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Women Living in Countries with Gender Equality have better Cognitive Test Scores: Study

A research on how gender equality affects women's cognitive functioning?

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Countries with gender equality have women with better cognitive functioning
Countries with gender equality have women with better cognitive functioning. Pixabay
  • The findings indicate women’s cognitive functioning past middle age can get affected with the degree of gender equality in the country in which they are living
  • This research is a first attempt to shed light on important, but understudied, adverse consequences of gender inequality on women’s health in later life
  • Sweden came out as a country with the highest female advantage in cognitive performance and Ghana as the country with the highest male advantage

Washington D.C. (USA), August 2, 2017: The results of one of its kind study highlighted the ill effects of gender inequality on women’s health in later life.

The findings indicate women’s cognitive functioning (cerebral activities that lead to knowledge, including all means and mechanisms of acquiring information like reasoning, memory, attention, and language that can lead directly to the attainment of information and, thus, knowledge) past middle age can get affected with the degree of gender equality in the country in which they are living.

According to the ANI Report, researcher, and lead author on the study, Eric Bonsang, explains,  “This research is a first attempt to shed light on important, but understudied, adverse consequences of gender inequality on women’s health in later life.” He holds a Ph.D., of University Paris-Dauphine and Columbia University’s Mailman School of Public Health. Bonsang said that it shows that women living in countries with gender equality have better cognitive test scores later in life when compared to women living in gender-unequal societies. Moreover, in countries that became more sensitive to gender equality over time, women’s cognitive performance improved relative to male counterparts.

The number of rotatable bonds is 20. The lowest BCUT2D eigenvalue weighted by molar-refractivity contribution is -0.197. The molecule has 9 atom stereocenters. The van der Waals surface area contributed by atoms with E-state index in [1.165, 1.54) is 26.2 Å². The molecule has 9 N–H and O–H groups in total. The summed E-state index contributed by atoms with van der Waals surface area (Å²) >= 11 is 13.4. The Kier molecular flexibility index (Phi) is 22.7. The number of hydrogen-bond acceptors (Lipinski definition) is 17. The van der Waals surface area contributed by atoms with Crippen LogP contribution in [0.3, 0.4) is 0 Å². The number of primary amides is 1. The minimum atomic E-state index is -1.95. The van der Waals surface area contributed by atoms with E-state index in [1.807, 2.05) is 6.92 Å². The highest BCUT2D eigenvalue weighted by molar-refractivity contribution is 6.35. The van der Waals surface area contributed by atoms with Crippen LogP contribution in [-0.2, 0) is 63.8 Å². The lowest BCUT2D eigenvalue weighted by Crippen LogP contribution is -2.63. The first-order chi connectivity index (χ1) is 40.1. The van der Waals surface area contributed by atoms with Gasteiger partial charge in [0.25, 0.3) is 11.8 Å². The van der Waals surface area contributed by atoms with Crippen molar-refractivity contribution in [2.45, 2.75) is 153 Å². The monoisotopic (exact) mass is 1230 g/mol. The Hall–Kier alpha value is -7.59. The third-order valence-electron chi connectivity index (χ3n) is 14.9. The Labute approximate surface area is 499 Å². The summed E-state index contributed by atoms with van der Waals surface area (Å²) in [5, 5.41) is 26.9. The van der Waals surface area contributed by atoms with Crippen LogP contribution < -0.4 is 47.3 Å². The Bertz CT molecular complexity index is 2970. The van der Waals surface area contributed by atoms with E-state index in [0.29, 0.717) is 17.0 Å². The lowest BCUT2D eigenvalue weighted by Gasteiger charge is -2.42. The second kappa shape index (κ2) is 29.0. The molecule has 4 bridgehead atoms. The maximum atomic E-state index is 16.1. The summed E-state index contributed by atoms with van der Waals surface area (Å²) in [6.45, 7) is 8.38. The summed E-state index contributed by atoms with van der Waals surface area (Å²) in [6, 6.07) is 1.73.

ALSO READ: Gender Equality Charter Soon to be Launched in India


The researchers analyzed the cognitive performance data of participants aged between 50 and 93, drawn from multiple nationally representative surveys such as the US Health and Retirement Study, Europe’s Survey of Health, Ageing and Retirement, the English Longitudinal Study of Ageing, and the World Health Organization Study on Global Ageing and Adult Health. When all the above-mentioned surveys were taken together, they provided data for a total of 27 countries.

Bonsang and his colleagues Vegard Skirbekk of Columbia’s Mailman School of Public Health and Norwegian Institute of Public Health, and Ursula Staudinger, director of the Columbia Aging Center noted that the difference in men’s and women’s scores on cognitive tests had wide variation across countries.

In Northern European countries, women tend to perform better than men on memory tests, while it’s the opposite case with several Southern European countries. “This observation triggered our curiosity to try to understand what could cause such variations across countries,” said Ursula Staudinger, Ph.D., who is also Robert N. Butler Professor of Sociomedical Sciences at the Mailman School of Public Health.

Also Read: Gender Equality: When will women be treated on par with men?

 

Though economic and socioeconomic factors are likely to play a crucial role, Bonsang, Skirbekk, and Staudinger also studied about sociocultural factors such as attitudes about gender roles and if that might also contribute to the variation seen in gender differences in cognitive performance around the world.

The hypothesis was that the women who live in a society with Orthodox attitudes about gender roles would likely to be having lesser access to opportunities for education and employment and would, thus, show lower cognitive performance later in life compared with men of the same age.

All of the surveys included an episodic memory task to measure cognitive performance. Participants were asked to respond to a list of 10 words and were asked to recall as many words as they could immediately; in some surveys, participants were asked to recall the words after a delay also. In addition, some surveys included a task given in order to assess executive function in which participants were asked to name as many animals as they could within one minute.

To examine gender-role attitudes, the researchers focused on participants’ self-reported agreement with the statement- “When jobs are scarce, men should have more right to a job than women.”